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August 18, 2009

The gaze and the vessel of pain

I have been thinking for the past week about the exercise I took part in at the Ananya Dance Theatre (ADT) pre-show party on August 13. I am a new board member of ADT. The exercise was to place someone in the middle of a circle and they were to guess who the leader of the change process was in the group. This leader would subtly make changes in their movement that would trigger the whole circle to make the changes as well. It was described that I have the power to gaze at the circle and scrutinize each person to see who was making these changes in movement (paraphrasing here).

The party was at the home of a donor's family member. I left the backyard as they decided who would be the leader. I thought about "the gaze" that women of color live with, deal with and how it is a part of my life, but do not think about it until I am in a new situation. This would be a new situation. I was called back and was vigilant in my gaze at the outer circle. Knowing what it is like to be looked at to the point of staring, I tried to do the same, but also tried to look for those subtle movements.

I felt empowered. I moved quickly and then stopped, turned and stared and by chance, luck, I was able to pin point the leader.

ADT is a space for all women of color to create community around social justice and social change. The dance productions incorporate the gaze in their ensemble pieces. I have always been amazed by these parts of her production. As a writer, I believe dance expresses where words cannot. I am at times moved with so much emotion by the movement as it expresses a deeper meaning.

There are times I cannot express how I am feeling. I get caught up in which words to say, how do I communicate what I am feeling without being the mean black woman or the hysterical, overly sensitive female? The emotion I am feeling seems to get attached to my inability to speak clearly or freely. And when I see dance, like Ananya's, I am restored as her movement, dance performances express me. She puts words to my life.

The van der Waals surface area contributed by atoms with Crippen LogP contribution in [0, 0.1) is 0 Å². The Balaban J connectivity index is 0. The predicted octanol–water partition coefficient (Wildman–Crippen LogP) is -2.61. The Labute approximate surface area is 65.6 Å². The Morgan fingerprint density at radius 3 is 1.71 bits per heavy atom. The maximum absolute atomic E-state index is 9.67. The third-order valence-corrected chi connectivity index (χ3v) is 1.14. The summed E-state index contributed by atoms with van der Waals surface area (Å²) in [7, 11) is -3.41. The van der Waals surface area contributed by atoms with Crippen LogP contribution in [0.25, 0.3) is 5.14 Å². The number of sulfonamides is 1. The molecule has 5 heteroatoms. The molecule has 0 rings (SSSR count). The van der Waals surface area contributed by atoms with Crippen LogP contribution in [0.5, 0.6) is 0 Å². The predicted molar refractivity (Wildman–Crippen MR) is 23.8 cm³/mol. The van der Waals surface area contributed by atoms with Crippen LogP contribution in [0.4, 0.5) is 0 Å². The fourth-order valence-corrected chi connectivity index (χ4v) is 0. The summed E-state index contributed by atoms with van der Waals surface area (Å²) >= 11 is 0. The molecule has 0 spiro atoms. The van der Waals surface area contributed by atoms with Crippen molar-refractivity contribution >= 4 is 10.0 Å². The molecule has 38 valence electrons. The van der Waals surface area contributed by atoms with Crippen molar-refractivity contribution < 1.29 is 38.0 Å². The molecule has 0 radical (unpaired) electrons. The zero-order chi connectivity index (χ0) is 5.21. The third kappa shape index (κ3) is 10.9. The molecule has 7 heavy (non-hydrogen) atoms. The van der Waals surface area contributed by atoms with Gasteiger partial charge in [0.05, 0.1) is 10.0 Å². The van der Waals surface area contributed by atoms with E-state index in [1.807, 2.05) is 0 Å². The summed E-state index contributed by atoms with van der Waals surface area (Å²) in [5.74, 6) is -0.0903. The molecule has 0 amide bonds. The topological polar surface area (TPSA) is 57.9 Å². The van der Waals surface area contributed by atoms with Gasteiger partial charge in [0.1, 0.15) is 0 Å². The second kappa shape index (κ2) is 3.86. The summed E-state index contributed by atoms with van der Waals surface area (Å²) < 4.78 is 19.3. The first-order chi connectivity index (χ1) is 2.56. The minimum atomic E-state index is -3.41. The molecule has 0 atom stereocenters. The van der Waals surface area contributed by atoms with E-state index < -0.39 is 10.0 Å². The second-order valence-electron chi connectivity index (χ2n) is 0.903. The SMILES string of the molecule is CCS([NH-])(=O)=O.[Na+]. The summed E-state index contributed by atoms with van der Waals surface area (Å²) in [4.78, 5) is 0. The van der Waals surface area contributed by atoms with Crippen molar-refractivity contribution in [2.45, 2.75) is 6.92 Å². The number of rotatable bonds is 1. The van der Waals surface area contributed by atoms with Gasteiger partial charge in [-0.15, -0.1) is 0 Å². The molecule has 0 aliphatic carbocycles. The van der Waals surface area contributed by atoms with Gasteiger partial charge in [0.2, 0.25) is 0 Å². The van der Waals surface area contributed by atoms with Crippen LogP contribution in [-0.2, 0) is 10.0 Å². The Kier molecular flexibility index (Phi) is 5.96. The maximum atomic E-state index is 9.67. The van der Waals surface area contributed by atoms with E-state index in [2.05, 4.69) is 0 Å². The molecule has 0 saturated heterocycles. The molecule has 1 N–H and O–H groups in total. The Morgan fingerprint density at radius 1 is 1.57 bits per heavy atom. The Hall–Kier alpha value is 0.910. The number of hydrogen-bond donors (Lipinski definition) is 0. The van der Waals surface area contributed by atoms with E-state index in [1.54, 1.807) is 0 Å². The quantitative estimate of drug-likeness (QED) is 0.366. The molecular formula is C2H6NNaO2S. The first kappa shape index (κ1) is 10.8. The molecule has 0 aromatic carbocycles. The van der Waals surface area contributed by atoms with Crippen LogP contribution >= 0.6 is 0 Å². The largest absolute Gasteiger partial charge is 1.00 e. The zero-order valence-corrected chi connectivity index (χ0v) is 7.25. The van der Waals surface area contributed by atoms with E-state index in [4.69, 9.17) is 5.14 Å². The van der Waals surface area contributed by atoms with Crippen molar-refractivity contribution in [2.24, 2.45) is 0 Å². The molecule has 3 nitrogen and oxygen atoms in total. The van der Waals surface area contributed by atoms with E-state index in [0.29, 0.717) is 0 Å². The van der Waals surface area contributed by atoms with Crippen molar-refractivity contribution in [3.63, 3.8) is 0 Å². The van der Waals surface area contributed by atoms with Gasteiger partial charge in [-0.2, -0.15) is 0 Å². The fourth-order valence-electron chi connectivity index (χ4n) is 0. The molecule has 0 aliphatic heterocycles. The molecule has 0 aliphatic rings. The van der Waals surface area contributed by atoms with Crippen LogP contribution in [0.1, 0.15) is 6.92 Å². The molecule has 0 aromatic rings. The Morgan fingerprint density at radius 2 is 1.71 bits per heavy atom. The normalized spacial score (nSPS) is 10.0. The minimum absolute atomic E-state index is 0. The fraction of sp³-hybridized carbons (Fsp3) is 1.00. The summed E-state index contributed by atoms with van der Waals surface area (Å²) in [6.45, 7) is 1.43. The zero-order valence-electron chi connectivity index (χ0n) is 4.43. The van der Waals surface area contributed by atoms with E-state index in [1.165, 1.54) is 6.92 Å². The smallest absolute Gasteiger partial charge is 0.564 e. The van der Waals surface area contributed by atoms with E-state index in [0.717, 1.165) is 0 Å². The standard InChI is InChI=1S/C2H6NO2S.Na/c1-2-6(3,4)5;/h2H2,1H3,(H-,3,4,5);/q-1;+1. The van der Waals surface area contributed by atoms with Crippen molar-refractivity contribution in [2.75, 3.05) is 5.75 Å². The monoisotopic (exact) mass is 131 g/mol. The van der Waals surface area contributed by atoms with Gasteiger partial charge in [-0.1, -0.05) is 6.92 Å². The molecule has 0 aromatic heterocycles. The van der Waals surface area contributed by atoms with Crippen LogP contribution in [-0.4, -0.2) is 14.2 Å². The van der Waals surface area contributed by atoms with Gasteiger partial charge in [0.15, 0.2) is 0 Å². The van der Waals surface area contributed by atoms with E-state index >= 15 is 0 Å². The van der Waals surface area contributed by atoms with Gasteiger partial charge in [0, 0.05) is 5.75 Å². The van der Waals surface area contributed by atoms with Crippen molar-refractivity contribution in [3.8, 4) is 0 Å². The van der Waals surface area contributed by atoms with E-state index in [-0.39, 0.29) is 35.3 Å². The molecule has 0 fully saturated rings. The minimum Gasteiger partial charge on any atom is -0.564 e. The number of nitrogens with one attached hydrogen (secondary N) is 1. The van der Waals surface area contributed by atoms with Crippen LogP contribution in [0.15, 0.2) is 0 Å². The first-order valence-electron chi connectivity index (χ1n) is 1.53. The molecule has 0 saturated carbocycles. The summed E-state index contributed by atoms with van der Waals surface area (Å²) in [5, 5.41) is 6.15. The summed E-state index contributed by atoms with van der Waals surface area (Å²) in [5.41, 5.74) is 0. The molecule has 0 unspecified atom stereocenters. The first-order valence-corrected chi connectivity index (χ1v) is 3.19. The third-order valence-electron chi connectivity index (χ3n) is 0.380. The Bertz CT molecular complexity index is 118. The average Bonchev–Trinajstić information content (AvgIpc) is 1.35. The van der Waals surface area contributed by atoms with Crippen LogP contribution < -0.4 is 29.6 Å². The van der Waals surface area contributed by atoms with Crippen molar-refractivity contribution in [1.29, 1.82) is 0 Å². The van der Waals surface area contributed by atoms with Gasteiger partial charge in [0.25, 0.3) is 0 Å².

What would have happened if I was unable to find the leader? Would I have felt as empowered as I did when I jumped into the middle of that circle? This exercise allowed me to see how there are times that women of color are able to see what is happening and do something about the change happening. And other times when we do not catch the change and are trying to catch up or figure out what to do.

The gaze is powerful and is often not something that we think we can embrace. Or maybe some of us already do. But we should as those of us who can or by chance catch the change in our communities can help those who have not caught the change or need to catch up.

I write this and then wonder is this how women of color become the vessel of pain? The work that it takes to be the one who is hyper vigilant in making sure that our community is not falling behind? In helping those women who need our help to stay the course that may have changed, do we then become the vessel of pain as we help them? Does that make sense?

A friend is with out a job for six months and is starting to feel stress from not having enough money to help her family survive. In talking with her do I become the vessel of pain as she unloads some of this to me and I take on part of her pain? In watching the dance ensemble of Ananya's dance ensemble I feel that I am part of that group taking on the work of social justice and social change. I will become that gaze and that vessel.

Lori Young-Williams

August 13, 2009

Poetry Wanted

Sherry's publisher is looking for poetry for their next issue of "Recovering the Self". He is especially looking for work from women of color. The works can be on self, gender issues, etc. Deadline is August 31, 2009. Please check out the link below and submit your work!